What Is Bloat in Dogs?

Learn all about bloat in dogs and how to recognize the signs of this life-threatening (and oftentimes life-ending) condition.

Dec 14, 2023By Natasha Elder
what is bloat in dogs

Being a responsible dog owner means keeping, caring for, and loving a dog for its whole life. Cue long walks, sloppy kisses, and endless cuddles in exchange! But another part of being a responsible dog owner is educating yourself on possible health conditions that your furry friend may experience. One such health condition is called bloat. In this blog post, you’ll learn about what bloat is, how it affects dogs, what the signs of bloat are, and – perhaps most importantly – how it can be prevented.

Bloat Is a Life-Threatening Condition

sad dog close up folds
Image credit: Pexels

Bloat, also known as gastric dilatation-volvulus (GDV), is a serious and life-threatening medical condition that affects dogs. The Cambridge Dictionary defines the word “bloated” as “swollen and rounded because of containing too much air, liquid, or food,” and this goes a long way to describe what bloat is in dogs. The exact cause of bloat is yet to be confirmed, but the working theory is that eating or drinking too much or too quickly are the most likely culprits.

The dog’s stomach becomes overstretched, and this causes intense abdominal pain and a host of other issues. As the dog’s stomach fills with air, pressure begins to build, and the stomach expands and twists. This can make the blood from the hind legs and abdomen stop flowing and begin pooling in the back end of the body. This blockage sends the dog into shock, and more pressure is placed on the dog’s internal organs. You know how this scenario ends.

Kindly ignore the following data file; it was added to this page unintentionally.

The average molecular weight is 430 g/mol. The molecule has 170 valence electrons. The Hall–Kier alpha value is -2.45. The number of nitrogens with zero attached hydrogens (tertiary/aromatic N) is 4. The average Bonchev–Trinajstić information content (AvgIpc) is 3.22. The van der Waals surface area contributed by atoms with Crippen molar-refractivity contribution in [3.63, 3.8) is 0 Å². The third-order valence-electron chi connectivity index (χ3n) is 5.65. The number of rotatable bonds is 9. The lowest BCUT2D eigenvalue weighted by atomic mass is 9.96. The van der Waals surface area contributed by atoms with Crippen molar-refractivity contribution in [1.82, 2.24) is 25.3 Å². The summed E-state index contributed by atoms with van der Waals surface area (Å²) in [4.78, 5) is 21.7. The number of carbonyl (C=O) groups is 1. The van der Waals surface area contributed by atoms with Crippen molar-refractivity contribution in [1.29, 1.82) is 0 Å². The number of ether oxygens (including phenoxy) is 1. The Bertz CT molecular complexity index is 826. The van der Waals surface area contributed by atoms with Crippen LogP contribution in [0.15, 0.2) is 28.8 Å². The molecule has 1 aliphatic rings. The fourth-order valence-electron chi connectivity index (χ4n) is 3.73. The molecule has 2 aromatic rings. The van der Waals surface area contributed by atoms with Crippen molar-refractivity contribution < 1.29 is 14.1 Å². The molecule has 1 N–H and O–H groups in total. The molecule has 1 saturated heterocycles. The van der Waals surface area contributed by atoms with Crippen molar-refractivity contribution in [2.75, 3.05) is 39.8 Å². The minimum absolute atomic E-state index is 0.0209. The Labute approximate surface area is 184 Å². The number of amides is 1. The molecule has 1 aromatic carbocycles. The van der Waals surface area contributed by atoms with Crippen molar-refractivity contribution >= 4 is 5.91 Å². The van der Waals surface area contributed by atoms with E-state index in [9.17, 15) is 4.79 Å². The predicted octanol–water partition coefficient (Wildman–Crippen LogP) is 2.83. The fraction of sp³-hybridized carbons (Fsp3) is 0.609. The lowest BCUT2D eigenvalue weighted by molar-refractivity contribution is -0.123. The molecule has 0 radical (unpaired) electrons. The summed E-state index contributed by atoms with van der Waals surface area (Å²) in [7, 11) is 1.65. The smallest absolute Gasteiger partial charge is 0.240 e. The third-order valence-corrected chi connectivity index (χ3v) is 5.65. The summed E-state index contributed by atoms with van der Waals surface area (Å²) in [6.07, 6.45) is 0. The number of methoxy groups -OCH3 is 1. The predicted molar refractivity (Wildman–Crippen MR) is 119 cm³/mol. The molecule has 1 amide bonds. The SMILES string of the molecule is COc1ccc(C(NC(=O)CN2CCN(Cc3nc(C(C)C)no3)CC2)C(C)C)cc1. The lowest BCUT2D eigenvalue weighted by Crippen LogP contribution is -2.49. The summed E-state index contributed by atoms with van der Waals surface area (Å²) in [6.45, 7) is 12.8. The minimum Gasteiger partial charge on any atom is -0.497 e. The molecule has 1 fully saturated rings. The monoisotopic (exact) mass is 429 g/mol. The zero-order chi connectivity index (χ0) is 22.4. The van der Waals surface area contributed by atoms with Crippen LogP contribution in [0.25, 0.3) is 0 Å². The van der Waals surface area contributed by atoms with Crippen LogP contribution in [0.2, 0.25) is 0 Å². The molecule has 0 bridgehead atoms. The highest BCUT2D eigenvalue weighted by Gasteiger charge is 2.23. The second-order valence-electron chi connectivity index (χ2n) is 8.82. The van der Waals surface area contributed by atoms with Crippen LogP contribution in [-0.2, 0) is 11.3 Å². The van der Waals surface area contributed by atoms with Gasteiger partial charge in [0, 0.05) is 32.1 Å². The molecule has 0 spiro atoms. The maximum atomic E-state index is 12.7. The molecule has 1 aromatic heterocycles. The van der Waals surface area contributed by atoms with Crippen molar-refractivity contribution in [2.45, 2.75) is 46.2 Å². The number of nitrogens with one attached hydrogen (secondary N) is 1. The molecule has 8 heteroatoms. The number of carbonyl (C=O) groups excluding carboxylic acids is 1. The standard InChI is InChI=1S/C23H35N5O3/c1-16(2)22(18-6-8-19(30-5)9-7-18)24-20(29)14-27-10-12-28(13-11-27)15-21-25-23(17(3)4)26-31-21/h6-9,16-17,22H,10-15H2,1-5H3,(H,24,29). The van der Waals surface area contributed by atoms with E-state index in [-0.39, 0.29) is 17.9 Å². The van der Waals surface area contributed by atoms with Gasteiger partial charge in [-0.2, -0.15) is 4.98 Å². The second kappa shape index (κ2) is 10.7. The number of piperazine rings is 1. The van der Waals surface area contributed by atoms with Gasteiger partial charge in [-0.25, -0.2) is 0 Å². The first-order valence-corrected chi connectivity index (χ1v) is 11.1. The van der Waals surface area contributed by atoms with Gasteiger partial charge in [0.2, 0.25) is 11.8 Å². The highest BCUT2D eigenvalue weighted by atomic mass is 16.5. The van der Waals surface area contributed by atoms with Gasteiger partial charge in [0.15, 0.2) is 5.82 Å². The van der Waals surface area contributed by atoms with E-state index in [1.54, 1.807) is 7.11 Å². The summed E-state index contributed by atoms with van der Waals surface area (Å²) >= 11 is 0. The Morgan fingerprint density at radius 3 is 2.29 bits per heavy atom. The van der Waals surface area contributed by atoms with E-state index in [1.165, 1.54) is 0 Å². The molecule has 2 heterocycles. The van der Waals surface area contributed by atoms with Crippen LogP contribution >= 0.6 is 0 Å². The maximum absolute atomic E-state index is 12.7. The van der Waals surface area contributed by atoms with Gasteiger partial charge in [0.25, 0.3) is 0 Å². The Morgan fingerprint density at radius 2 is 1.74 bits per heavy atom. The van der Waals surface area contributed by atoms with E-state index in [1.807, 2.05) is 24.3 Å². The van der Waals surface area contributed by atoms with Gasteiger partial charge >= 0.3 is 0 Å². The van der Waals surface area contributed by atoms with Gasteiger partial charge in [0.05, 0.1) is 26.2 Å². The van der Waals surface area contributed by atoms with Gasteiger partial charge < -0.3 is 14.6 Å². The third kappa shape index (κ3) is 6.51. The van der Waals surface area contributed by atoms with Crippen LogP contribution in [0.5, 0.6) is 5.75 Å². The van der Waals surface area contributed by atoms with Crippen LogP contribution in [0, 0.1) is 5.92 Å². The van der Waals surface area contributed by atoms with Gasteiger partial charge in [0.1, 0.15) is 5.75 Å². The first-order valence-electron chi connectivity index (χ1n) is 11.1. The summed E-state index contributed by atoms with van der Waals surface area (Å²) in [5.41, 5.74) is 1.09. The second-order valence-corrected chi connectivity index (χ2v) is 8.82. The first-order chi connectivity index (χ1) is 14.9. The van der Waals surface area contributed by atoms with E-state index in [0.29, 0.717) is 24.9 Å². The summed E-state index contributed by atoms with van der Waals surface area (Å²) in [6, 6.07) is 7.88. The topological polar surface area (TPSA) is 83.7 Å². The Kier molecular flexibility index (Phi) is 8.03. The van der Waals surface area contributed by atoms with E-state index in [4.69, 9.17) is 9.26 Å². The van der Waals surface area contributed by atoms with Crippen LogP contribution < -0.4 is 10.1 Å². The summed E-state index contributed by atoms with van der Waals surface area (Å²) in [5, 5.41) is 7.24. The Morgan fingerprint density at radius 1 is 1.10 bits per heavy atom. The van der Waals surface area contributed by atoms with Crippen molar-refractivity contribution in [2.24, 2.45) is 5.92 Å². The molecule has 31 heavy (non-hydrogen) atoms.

Bloat Requires Immediate Medical Attention

bloat xray in dogs
Image credit: Wikimedia Commons

Bloat is a serious medical condition, and seasoned dog owners will wince at the sound of the name alone. To drive home just how serious bloat can be, consider this: untreated bloat is fatal to dogs within an hour or two of it developing. Fortunately, with surgical treatment, the mortality rate sits at between 15% to 33%. Unfortunately, bloat doesn’t discriminate. Any dog breed can develop bloat, but big dog breeds and dogs with deep, narrow chests are specifically susceptible to it.

How Does Bloat Affect Big Dogs?

great dane old boy couch
Image credit: Martin Tajmr from Pixabay

Thankfully, bloat is not one of the most common health conditions in dogs. But that doesn’t mean it’s a rare occurrence. Typically, around 5.7% of all dogs will develop bloat. Bloat affects dogs, both big and small, in the same ways, although it has been proven to occur more in bigger, deep-chested breeds. Big dogs that weigh upwards of 99 pounds (44.9 kilograms) are 20% more likely to develop bloat.

Due to their size and chest build, certain dogs have a higher chance of developing bloat. Some of these unlucky breeds have been identified as:

  • Great Danes
  • Irish Wolfhounds
  • Irish Setters
  • Saint Bernards
  • Boxers
  • German Shepherds
  • Akitas
  • Weimaraners

Another aspect to keep in mind about bloat is that it has a recurrence rate of 75%, so if your dog has had bloat in the past, there is a very high chance that – unless they’ve had a gastropexy, which you’ll learn about later -- they will have it again. This is why, before adopting a dog, you need to know their medical history so you can be extra cautious in case bloat is a repeat offender.